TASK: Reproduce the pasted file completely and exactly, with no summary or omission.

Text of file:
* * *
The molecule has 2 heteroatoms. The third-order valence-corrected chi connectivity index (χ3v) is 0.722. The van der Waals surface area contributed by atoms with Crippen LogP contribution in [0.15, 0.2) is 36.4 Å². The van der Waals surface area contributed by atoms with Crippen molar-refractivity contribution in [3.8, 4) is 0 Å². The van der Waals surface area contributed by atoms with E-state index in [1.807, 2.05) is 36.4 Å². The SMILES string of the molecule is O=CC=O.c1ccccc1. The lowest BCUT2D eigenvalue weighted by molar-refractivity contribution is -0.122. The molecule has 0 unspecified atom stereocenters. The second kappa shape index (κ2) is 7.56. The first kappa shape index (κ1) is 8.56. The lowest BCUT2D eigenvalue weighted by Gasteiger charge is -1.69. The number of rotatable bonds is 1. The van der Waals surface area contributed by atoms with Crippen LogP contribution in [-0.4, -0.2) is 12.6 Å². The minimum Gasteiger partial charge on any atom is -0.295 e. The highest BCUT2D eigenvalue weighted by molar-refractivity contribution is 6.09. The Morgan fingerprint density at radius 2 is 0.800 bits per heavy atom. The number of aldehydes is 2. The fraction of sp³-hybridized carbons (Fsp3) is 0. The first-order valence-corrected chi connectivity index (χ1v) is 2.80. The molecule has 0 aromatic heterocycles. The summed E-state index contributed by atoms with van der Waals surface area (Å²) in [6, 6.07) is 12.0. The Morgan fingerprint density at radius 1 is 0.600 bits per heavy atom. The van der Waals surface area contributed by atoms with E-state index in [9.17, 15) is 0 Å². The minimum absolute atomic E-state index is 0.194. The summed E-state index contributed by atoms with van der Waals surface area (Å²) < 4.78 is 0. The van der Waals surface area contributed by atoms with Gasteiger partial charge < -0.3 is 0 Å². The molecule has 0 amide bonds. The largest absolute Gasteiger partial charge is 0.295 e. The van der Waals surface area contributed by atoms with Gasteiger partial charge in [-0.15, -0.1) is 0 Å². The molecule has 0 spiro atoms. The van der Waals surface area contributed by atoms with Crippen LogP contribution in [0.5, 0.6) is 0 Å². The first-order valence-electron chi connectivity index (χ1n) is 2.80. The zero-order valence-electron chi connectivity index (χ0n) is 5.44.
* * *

The molecule has 2 heteroatoms. The third-order valence-corrected chi connectivity index (χ3v) is 0.722. The van der Waals surface area contributed by atoms with Crippen LogP contribution in [0.15, 0.2) is 36.4 Å². The van der Waals surface area contributed by atoms with Crippen molar-refractivity contribution in [3.8, 4) is 0 Å². The van der Waals surface area contributed by atoms with E-state index in [1.807, 2.05) is 36.4 Å². The SMILES string of the molecule is O=CC=O.c1ccccc1. The lowest BCUT2D eigenvalue weighted by molar-refractivity contribution is -0.122. The molecule has 0 unspecified atom stereocenters. The second kappa shape index (κ2) is 7.56. The first kappa shape index (κ1) is 8.56. The lowest BCUT2D eigenvalue weighted by Gasteiger charge is -1.69. The number of rotatable bonds is 1. The van der Waals surface area contributed by atoms with Crippen LogP contribution in [-0.4, -0.2) is 12.6 Å². The minimum Gasteiger partial charge on any atom is -0.295 e. The highest BCUT2D eigenvalue weighted by molar-refractivity contribution is 6.09. The Morgan fingerprint density at radius 2 is 0.800 bits per heavy atom. The number of aldehydes is 2. The fraction of sp³-hybridized carbons (Fsp3) is 0. The first-order valence-corrected chi connectivity index (χ1v) is 2.80. The molecule has 0 aromatic heterocycles. The summed E-state index contributed by atoms with van der Waals surface area (Å²) in [6, 6.07) is 12.0. The Morgan fingerprint density at radius 1 is 0.600 bits per heavy atom. The van der Waals surface area contributed by atoms with E-state index in [9.17, 15) is 0 Å². The minimum absolute atomic E-state index is 0.194. The summed E-state index contributed by atoms with van der Waals surface area (Å²) < 4.78 is 0. The van der Waals surface area contributed by atoms with Gasteiger partial charge < -0.3 is 0 Å². The molecule has 0 amide bonds. The largest absolute Gasteiger partial charge is 0.295 e. The van der Waals surface area contributed by atoms with Gasteiger partial charge in [-0.15, -0.1) is 0 Å². The molecule has 0 spiro atoms. The van der Waals surface area contributed by atoms with Crippen LogP contribution in [0.5, 0.6) is 0 Å². The first-order valence-electron chi connectivity index (χ1n) is 2.80. The zero-order valence-electron chi connectivity index (χ0n) is 5.44.